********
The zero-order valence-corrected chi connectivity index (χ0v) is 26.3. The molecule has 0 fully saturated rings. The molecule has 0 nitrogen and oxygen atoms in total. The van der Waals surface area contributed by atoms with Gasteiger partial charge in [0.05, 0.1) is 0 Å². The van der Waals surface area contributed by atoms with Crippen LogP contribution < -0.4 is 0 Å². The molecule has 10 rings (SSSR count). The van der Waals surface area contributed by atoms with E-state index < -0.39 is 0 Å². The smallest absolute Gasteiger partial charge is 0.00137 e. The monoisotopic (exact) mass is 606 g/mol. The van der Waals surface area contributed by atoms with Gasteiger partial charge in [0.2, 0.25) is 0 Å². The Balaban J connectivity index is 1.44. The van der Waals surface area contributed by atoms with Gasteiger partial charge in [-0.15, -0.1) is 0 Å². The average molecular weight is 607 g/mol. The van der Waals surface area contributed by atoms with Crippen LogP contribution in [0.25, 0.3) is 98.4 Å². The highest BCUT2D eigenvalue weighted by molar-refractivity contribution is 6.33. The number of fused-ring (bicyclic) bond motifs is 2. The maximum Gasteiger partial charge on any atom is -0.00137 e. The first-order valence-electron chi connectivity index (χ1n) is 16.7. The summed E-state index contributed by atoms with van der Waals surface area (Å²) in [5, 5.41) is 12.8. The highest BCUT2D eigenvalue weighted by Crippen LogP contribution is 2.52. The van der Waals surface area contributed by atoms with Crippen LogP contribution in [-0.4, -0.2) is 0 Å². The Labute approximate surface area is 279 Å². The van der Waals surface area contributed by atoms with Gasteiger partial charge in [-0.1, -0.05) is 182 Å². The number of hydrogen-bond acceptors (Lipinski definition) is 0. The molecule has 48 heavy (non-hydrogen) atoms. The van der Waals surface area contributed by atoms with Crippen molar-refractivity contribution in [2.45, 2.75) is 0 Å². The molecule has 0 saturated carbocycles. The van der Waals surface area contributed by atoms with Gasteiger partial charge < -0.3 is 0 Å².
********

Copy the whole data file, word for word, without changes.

The zero-order valence-corrected chi connectivity index (χ0v) is 26.3. The molecule has 0 fully saturated rings. The molecule has 0 nitrogen and oxygen atoms in total. The van der Waals surface area contributed by atoms with Gasteiger partial charge in [0.05, 0.1) is 0 Å². The van der Waals surface area contributed by atoms with Crippen LogP contribution < -0.4 is 0 Å². The molecule has 10 rings (SSSR count). The van der Waals surface area contributed by atoms with E-state index < -0.39 is 0 Å². The smallest absolute Gasteiger partial charge is 0.00137 e. The monoisotopic (exact) mass is 606 g/mol. The van der Waals surface area contributed by atoms with Gasteiger partial charge in [0.2, 0.25) is 0 Å². The Balaban J connectivity index is 1.44. The van der Waals surface area contributed by atoms with Gasteiger partial charge in [-0.15, -0.1) is 0 Å². The average molecular weight is 607 g/mol. The van der Waals surface area contributed by atoms with Crippen LogP contribution in [0.25, 0.3) is 98.4 Å². The highest BCUT2D eigenvalue weighted by molar-refractivity contribution is 6.33. The number of fused-ring (bicyclic) bond motifs is 2. The maximum Gasteiger partial charge on any atom is -0.00137 e. The first-order valence-electron chi connectivity index (χ1n) is 16.7. The summed E-state index contributed by atoms with van der Waals surface area (Å²) in [5, 5.41) is 12.8. The highest BCUT2D eigenvalue weighted by Crippen LogP contribution is 2.52. The van der Waals surface area contributed by atoms with Crippen LogP contribution in [-0.4, -0.2) is 0 Å². The Labute approximate surface area is 279 Å². The van der Waals surface area contributed by atoms with Gasteiger partial charge in [-0.1, -0.05) is 182 Å². The number of hydrogen-bond acceptors (Lipinski definition) is 0. The molecule has 48 heavy (non-hydrogen) atoms. The van der Waals surface area contributed by atoms with Crippen molar-refractivity contribution in [2.45, 2.75) is 0 Å². The molecule has 0 saturated carbocycles. The van der Waals surface area contributed by atoms with Gasteiger partial charge < -0.3 is 0 Å².